Banana Leaf Cards - RwandaThis is a featured page

Banana Leaf Art April 7th is Rwanda's National Day of Mourning - for the 500,000 - 1,000,000 Tutsi's and Hutu moderates killed in the genocide. When the war ended in 1994, over 2,000,000 Hutu's fled in the Great Lakes refugee crises fearing Tutsi retribution.

Banana Leaf Cards - Rwanda - Global Women

These handmade cards are painstakingly created by widowed and often handicapped women, who survived the 1994 Rwandan genocide. Painstakenly crafted from banana leaves, these cards are inspired by the imaginations of the aritsans and no two are exactly alike. In addition to providing much needed income, these cards inspire hope for a better future. (from www.oneworldprojects.com)




Banana leaf cards above from From Arms to Artisans. Below are some translated stories from the artisans in Rwanda...

“There is also a woman called MUKANKUSI Clementine, who has specific problem. She is a widow with two children. She told me that her house was destroyed because of the rain and she is now living with her neighbor. Her prayer request is to find a way of how she can repair her house. She struggles to find ways to pay the hospital bills when they are sick, buying medicines, and school fees. Their prayer requests are to find a big market of their cards in order to improve their life standard and doing savings for the future.”

-Jean Marie Musangwa


Lourence Induuamaliya, 31

Lourence began working at the Center in 1997. Before that she worked in the local defense force, and married in 2004. There were 10 children in her family, 4 boys and 6 girls. She was the third child, the oldest girl. She learned how to make table coverings during her 1 year at a vocational school, which was interrupted by the war. Eight of her siblings died during the genocide, leaving one sister. (Some were killed by extremists, others died of illness.)

She is a mother of 2 children. She uses money to buy sugar and food for her children, a 3 year old boy and 9 month old boy. She also takes care of her sister's 2 year old son. Her husband doesn't have a job. Her dream is to save money for her children's future... and repair the holes in her roof. With the nuns and sisters, she learns of the Word of God. Lourence appreciates the fellowship with others at the Center.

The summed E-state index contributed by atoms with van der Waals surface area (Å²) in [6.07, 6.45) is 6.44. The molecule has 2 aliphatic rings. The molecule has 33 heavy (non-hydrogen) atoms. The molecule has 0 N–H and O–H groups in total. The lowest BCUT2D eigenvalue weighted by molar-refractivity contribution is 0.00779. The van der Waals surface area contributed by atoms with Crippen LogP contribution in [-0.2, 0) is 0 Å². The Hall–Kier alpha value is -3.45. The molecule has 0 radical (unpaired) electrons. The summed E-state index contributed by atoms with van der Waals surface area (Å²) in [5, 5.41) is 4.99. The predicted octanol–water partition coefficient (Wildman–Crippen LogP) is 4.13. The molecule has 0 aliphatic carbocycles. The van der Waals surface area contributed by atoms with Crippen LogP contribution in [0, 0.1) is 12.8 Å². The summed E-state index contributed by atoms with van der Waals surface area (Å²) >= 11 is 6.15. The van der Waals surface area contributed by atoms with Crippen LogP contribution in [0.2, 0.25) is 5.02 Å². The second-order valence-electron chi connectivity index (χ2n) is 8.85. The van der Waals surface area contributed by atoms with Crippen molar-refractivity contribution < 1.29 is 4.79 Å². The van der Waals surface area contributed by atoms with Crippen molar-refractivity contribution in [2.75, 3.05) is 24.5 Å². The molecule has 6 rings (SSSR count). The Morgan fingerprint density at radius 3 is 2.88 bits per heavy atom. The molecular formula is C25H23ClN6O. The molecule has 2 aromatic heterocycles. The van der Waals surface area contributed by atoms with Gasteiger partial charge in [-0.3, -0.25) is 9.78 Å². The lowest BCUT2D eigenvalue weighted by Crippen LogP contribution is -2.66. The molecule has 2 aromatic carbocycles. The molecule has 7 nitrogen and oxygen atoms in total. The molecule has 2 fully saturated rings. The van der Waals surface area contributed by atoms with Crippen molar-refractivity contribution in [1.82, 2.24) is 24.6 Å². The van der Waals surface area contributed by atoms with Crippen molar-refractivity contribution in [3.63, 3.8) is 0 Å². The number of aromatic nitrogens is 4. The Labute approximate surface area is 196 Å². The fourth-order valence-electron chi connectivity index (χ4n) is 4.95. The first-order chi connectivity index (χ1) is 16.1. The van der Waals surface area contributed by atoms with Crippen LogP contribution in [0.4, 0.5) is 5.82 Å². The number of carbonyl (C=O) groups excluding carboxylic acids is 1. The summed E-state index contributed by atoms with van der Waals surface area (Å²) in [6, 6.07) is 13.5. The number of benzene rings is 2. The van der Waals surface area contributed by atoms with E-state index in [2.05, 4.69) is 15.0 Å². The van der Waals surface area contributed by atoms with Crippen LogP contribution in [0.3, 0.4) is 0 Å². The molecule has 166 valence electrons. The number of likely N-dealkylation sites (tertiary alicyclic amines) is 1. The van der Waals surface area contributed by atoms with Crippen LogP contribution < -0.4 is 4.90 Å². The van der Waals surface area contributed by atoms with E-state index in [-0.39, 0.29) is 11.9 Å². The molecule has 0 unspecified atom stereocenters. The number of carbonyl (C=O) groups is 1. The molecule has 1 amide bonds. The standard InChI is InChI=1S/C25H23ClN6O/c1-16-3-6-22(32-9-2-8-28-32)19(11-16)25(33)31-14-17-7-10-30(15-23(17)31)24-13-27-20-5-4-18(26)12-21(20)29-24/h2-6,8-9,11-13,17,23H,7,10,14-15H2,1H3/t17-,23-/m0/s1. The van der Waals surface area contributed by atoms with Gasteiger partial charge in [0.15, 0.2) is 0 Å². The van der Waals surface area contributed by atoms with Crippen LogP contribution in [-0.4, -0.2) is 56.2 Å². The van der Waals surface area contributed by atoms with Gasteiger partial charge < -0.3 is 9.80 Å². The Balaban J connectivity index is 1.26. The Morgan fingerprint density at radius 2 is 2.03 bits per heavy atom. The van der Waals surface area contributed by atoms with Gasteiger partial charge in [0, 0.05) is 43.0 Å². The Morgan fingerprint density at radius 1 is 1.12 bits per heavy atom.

“Love each other. Know that in every problem we have to ask God to help us. Love one another, make peace.”


Vestine Mukarusine, 35

Vestine learned how to use sewing machine to make table and chair coverings while in vocational school. She was in school for 3 years then arrived at the card shop. She lived in Kigali until 1994, then in July ran away with family to the Congo, came back in 1997. Her husband died as they were coming back to Rwanda.

"Today in Rwanda there is no Hutu or Tutsi, we do not talk of these things now." (She didn't say it, but it was clear she and her husband were Hutus.) I asked how she was able to work in such close quarters with Tutsi widows? "Because we're all having similar problems, we're all widows, we share the same burdens. It has been a long time, there is no problem."

Vestine has a 12 year old boy. She's not sure about his future because she doesn't have the capacity to pay for his school fees. She also takes care of 2 children of her brother who died. It costs $1.50 every semester per child. Vestine’s son likes studying English and playing soccer, traditional dance. He's like a comedian and enjoys being in a crowd.


Veronica Mukeshimana, 47.

Veronica is a widow with 2 children, ages 20 and 15. During the war, she hid at a refugee camp. Husband used to work at a sugar factory. "I was saved through God's grace, not for own power." Her only option for survival was to be a prostitute, she said. But the card making program helps her feed her family, though she doesn't make enough to cover all the costs of life. She leaves home at 6am and arrives at the workshop at 8:30am. Others in the cooperative acknowledge that she has the longest commute. (I asked this question before the whole group.)

She had to fix leaks in her roof, she couldn't buy soap for washing her clothes, she needed the money desperately, so she couldn't think of the distance she would have to travel. Veronica gets about 15,000 Rwandan francs per month, depending on how many cards she makes, and the number of orders that come in.

From Arms to Artisans - fair trade fundraising






agittleman
agittleman
Latest page update: made by agittleman , Mar 18 2008, 5:39 AM EDT (about this update About This Update agittleman Edited by agittleman

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